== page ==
CHILDREN: “NOT REALLY VERY GOOD INVESTMENTS”?
The increasing cost of raising children – including accoutrements such as a S$1.4 billion tuition industry – comes in tandem with what Asst Prof Tan referred to as a changing “generational contract”.
Today, children are not really expected to work and contribute to household expenses, so “it’s no longer a system where (they) necessarily repay their parents because they’re grateful for their upbringing”, she said. Instead of depending on their children to provide for them, people now look to the healthcare system and their own savings.
“That means that if I’m a very rational person and I only value children from a comfort perspective, actually children nowadays are not really very good investments,” the sociologist added. “In fact, they’re a net drain.”
Camille Tan, 28, and her partner Jeryl, who only wanted to be known by his first name, disagreed with this perception of children. “If you want children, you shouldn’t see them as an investment for retirement,” she said, describing such thoughts as selfish.
The couple have dated for close to two years and do not intend to have children if they get married – a choice which left Ms Tan’s parents “quite upset” and Jeryl’s “a bit bummed”.
In YouGov’s survey, younger Singaporeans appeared to feel more pressure to have children from their peers, family and social groups. Among respondents aged below 35, 33 per cent agreed with this statement, compared with 18 per cent of those aged 35 and older.
“I think a lot of parents are very worried, (thinking) ‘What if you don’t have children and in future how are you going to take care of yourself?’,” said Ms Tan. “But that is something that I cannot agree on … It’s your job to be financially ready to take care of yourself in the future. So, I think it’s a very unfair mindset.”
Should they come to regret their decision, the couple remains open to adoption. But there are others like 39-year-old Jasmine Gunaratnam who said she has “never enjoyed the company of children”.
While she supports parenthood and pro-natalist policies from a societal standpoint, the senior director, who works in insurance, was so set in her convictions that she started thinking about how to provide for her own retirement when she was just 13 years old.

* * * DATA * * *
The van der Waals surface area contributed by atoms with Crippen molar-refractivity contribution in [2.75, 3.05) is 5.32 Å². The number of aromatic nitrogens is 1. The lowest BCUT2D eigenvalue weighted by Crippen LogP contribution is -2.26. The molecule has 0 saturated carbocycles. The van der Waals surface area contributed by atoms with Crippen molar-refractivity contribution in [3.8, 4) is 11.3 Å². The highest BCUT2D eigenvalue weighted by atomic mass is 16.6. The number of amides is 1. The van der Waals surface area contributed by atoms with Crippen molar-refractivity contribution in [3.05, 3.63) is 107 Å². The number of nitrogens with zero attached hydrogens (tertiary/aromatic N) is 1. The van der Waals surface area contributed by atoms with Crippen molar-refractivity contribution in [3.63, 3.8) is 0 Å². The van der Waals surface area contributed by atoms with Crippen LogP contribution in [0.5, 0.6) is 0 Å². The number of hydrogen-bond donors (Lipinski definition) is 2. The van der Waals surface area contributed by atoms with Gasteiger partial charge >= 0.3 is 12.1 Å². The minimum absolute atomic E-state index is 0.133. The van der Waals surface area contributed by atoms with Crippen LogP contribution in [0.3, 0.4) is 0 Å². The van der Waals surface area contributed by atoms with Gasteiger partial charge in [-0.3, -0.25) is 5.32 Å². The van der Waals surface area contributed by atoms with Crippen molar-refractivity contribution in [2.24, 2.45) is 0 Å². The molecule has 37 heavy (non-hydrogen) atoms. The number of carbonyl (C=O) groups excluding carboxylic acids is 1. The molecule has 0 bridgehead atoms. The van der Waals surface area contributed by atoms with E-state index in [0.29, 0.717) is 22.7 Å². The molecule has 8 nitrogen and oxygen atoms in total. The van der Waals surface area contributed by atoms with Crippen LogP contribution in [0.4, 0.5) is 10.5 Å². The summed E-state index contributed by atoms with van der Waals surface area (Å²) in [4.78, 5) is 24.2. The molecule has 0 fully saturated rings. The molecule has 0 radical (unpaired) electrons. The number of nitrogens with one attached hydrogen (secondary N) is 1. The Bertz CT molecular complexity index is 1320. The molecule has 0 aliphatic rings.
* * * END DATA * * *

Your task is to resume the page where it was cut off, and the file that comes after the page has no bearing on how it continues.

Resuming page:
Going through school, she questioned why she felt this way, and wondered if there was something wrong with her. “Why am I not like the others, how come I don’t think about marriage? Or why don’t I care about things like having a family or playing with little baby dolls, or all these expected maternal feelings?” said Ms Gunaratnam, who has been with her husband for 18 years.
Though she has since faced many questions on whether she might rue not having children in the future, her candid answers often stop her inquisitors in their tracks. “It (becomes) quite clear to them – if you don’t enjoy children, then it’s not good for a child where a parent doesn’t enjoy their company.”
Alex Law, 38, who has been married for five years, concurred. “If you don’t truly love kids, I don’t think there’s a need for you to bring another life to this world. I think there’s a lot more purpose to being a human or a person on Earth,” he said.
The project manager in an interior design firm travels often with his wife, doing “pretty much everything” his friends can’t do, he joked. For his peers who are parents, vacations are limited to school holiday periods; Mr Law claimed that many of them who had babies right after marriage regretted not waiting a few more years.
“Me and my wife, we both are people that know exactly what we want in life. We have a bucket list to complete, and kids are just not part of the plan. At least not for now,” he said.
“People will say I am selfish, and I agree. I am selfish, I want my life for myself.
“I’ve got nothing against kids … I know I can be a good father if I have one. But the question is, why do I need to have a kid? And if I cannot answer that, I don’t think it’s right to have a kid born into this world.”
The YouGov poll found that just 14 per cent of respondents aged below 35 believed that couples who can have children but choose not to were selfish. A higher proportion – 23 per cent – of older respondents aged 35 and above agreed with the statement.